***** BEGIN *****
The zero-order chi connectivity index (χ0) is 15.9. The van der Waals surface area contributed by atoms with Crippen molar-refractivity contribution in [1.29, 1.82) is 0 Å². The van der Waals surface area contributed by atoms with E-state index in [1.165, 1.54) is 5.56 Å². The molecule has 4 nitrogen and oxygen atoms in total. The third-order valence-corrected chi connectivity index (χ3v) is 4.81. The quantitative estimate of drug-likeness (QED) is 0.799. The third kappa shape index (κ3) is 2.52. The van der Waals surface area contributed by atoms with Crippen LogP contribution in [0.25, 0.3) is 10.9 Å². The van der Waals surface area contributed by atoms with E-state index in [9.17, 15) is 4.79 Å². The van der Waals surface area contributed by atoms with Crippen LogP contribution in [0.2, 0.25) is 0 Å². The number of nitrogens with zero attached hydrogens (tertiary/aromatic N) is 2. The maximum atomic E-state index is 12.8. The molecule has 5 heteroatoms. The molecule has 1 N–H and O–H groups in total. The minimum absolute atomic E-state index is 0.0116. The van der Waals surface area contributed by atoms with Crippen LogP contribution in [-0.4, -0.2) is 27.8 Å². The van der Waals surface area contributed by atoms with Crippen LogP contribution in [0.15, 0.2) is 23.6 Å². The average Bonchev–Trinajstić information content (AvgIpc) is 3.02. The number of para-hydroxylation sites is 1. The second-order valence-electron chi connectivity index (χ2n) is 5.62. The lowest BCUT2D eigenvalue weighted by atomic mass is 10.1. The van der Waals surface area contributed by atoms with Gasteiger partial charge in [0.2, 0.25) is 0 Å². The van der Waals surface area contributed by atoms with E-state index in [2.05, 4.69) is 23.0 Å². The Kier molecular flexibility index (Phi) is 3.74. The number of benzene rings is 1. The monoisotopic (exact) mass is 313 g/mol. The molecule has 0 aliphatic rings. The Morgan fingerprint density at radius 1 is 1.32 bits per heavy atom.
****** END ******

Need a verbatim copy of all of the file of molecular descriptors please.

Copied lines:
The zero-order chi connectivity index (χ0) is 15.9. The van der Waals surface area contributed by atoms with Crippen molar-refractivity contribution in [1.29, 1.82) is 0 Å². The van der Waals surface area contributed by atoms with E-state index in [1.165, 1.54) is 5.56 Å². The molecule has 4 nitrogen and oxygen atoms in total. The third-order valence-corrected chi connectivity index (χ3v) is 4.81. The quantitative estimate of drug-likeness (QED) is 0.799. The third kappa shape index (κ3) is 2.52. The van der Waals surface area contributed by atoms with Crippen LogP contribution in [0.25, 0.3) is 10.9 Å². The van der Waals surface area contributed by atoms with E-state index in [9.17, 15) is 4.79 Å². The van der Waals surface area contributed by atoms with Crippen LogP contribution in [0.2, 0.25) is 0 Å². The number of nitrogens with zero attached hydrogens (tertiary/aromatic N) is 2. The maximum atomic E-state index is 12.8. The molecule has 5 heteroatoms. The molecule has 1 N–H and O–H groups in total. The minimum absolute atomic E-state index is 0.0116. The van der Waals surface area contributed by atoms with Crippen LogP contribution in [-0.4, -0.2) is 27.8 Å². The van der Waals surface area contributed by atoms with Crippen LogP contribution in [0.15, 0.2) is 23.6 Å². The average Bonchev–Trinajstić information content (AvgIpc) is 3.02. The number of para-hydroxylation sites is 1. The second-order valence-electron chi connectivity index (χ2n) is 5.62. The lowest BCUT2D eigenvalue weighted by atomic mass is 10.1. The van der Waals surface area contributed by atoms with Gasteiger partial charge in [0.2, 0.25) is 0 Å². The van der Waals surface area contributed by atoms with E-state index in [2.05, 4.69) is 23.0 Å². The Kier molecular flexibility index (Phi) is 3.74. The number of benzene rings is 1. The monoisotopic (exact) mass is 313 g/mol. The molecule has 0 aliphatic rings. The Morgan fingerprint density at radius 1 is 1.32 bits per heavy atom.